Marxism also has an advantage just now that no amount of money could buy it: the extraordinary campaign of unintended propaganda that the Republican party is currently carrying out on its behalf. Right now, even the most moderate and revenue-neutral attempts to use the powers of government for the benefit of American citizens are being lambasted by the GOP as communism. It’s an embarrassing admission of intellectual poverty—one gathers that the American right spent so long belaboring the Red Peril that it really has no idea what to say now that communism isn’t around any more—but it also guarantees a familiar kind of backlash. Fundamentalist churches that spend too much time denouncing Satanism, complete with lurid descriptions of Satanic living replete with wild parties and orgiastic sex, get that kind of backlash; that’s why they so often find that they’ve merely succeeded in making devil worship popular among local teens.
In the same way, if the Republicans succeed in rebranding, say, public assistance and food safety laws as Marxist, the most likely result of that campaign will be to convince a great many Americans of otherwise moderate political views that Marx might have had something going for him after all. As suggested above, I don’t consider this a good thing; in theory, Marxist revolution leads to the glorious worker’s paradise of the future via the inevitable workings of the historical dialectic, but in practice the dictatorship of the proletariat reliably turns into just another dictatorship, with the usual quota of gulags and unmarked mass graves. Still, in a country where most people are frighteningly ignorant of history, and are being driven to the wall by a corrupt and spectacularly mismanaged imperial economy in headlong decline, it’s unpleasantly unlikely that this point will be remembered.
Still, other forces are pushing American society toward a crisis that its existing political and economic arrangements are unlikely to survive, and the rehabilitation of Marxism is unlikely to proceed fast enough to reach any sort of critical mass before that crisis hits in earnest. It’s probably a safe bet that the more mainstream groups will increasingly side with the established order of things—I’ve long suspected that before all this is over with, the Sierra Club will come out in favor of strip mining the national park system so long as it’s done in, ahem, an environmentally sensitive way. Outside the bobosphere, things are much less clear, for the twilight years of a disintegrating political system tolerably often create a fiercely Darwinian environment for ideologies and political movements, in which the only thing that matters is which set of beliefs and personalities can build the strongest coalition at the right time, absorb or marginalize the largest fraction of opposing groups, and make the most successful bid for power. As that bubbling cauldron of competing belief systems boils over in violence and systemic disruption, it’s anyone’s guess who or what will come out on top.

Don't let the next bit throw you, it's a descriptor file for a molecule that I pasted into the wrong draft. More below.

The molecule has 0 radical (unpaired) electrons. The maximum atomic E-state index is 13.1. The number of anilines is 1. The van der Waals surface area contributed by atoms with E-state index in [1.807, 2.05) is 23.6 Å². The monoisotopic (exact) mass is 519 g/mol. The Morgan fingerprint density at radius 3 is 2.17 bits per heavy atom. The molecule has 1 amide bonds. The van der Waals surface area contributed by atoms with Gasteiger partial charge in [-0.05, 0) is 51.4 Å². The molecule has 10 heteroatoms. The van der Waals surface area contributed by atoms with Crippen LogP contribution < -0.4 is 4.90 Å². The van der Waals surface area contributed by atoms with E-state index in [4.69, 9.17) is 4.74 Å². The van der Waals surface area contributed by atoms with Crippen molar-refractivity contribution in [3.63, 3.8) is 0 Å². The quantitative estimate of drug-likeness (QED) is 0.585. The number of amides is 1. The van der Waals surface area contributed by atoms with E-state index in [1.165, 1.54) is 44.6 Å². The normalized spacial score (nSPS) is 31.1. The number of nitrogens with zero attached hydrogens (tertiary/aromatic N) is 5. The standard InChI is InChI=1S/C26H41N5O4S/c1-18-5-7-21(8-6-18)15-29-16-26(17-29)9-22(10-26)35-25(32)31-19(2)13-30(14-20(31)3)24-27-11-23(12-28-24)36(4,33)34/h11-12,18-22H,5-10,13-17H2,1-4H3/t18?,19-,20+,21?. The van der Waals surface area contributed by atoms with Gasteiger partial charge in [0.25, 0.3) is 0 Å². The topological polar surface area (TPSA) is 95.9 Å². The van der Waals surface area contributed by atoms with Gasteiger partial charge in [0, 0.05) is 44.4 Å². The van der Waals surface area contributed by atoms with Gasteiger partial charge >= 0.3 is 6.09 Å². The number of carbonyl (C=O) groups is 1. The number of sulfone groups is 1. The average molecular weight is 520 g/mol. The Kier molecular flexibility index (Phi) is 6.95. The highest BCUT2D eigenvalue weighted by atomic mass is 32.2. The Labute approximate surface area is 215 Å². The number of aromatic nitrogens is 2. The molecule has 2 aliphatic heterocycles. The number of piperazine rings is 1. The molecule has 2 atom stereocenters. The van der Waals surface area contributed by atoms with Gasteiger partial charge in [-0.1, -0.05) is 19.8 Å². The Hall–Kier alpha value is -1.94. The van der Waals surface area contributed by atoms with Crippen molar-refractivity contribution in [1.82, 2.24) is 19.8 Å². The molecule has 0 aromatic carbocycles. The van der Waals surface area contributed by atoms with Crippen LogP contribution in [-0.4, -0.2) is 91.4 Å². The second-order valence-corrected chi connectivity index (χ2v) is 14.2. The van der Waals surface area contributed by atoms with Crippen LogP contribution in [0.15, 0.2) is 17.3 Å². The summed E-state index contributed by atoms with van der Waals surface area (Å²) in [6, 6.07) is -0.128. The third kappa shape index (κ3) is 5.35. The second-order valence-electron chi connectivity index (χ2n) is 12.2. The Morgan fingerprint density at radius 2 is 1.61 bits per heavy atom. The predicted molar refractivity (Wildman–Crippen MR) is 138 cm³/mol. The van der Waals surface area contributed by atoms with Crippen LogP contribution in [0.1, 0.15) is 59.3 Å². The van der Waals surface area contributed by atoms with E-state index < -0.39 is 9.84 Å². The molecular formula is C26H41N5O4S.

Whoever ends up more or less in charge of what’s left of the United States of America when the flames die down and the rubble stops bouncing, though, will have to face a predicament far more difficult than the ones encountered by the winners in 1932, or 1860, or for that matter 1776. All three of these past crises happened when the United States was still a rising power, with vast and largely untapped natural resources, and social and economic systems not yet burdened with the aftermath of a failed empire; the winning side could safely assume that once the immediate crisis was resolved, the nation would return to relative prosperity, pay off its debts, and proceed from there.
That won’t be happening this time around. When the crisis is over, whatever form it takes, the United States—or whatever assortment of successor nations end up dividing its territory between them—will be a shattered, bankrupt, resource-poor Third World failed state (or collection of failed states) that will likely have to struggle hard even to regain basic levels of political and economic stability. That struggle will be pursued in a world in which energy and other resources are getting scarcer each year, energy- and resource-intensive technologies are being abandoned by all but a very few rich and powerful nations, and unpredictable swings in temperature, rainfall, and other climatic and ecological factors make life a good deal more difficult for everyone. In that not-so-far-future America, the comforts and conveniences most of us now take for granted will be available only to the rich and powerful, if they can be had by anyone at all.
That’s the world our choices over the last three decades or so have been preparing for us, and for our grandchildren’s grandchildren. In such a world, the people who will have the most to offer their communities, their societies, and the biosphere that supports all our lives will be those who have the courage, now, to walk away from the consumer economy and its smorgasbord of dubious pleasures, and learn, now, how to get by with less, use their own capacities of body and mind, and work with the patterns and processes of nature. For the time being—specifically, until we get close enough to the crisis period that even the most nonviolent challenge to the existing order calls down massive violence in response—protest can still accomplish goals worth pursuing, especially if activists wake up once again to the power of personal example; over the longer run, though, it’s the change on the individual, family, and community level that so many of today’s activists reject as pointless that have the most to offer the world.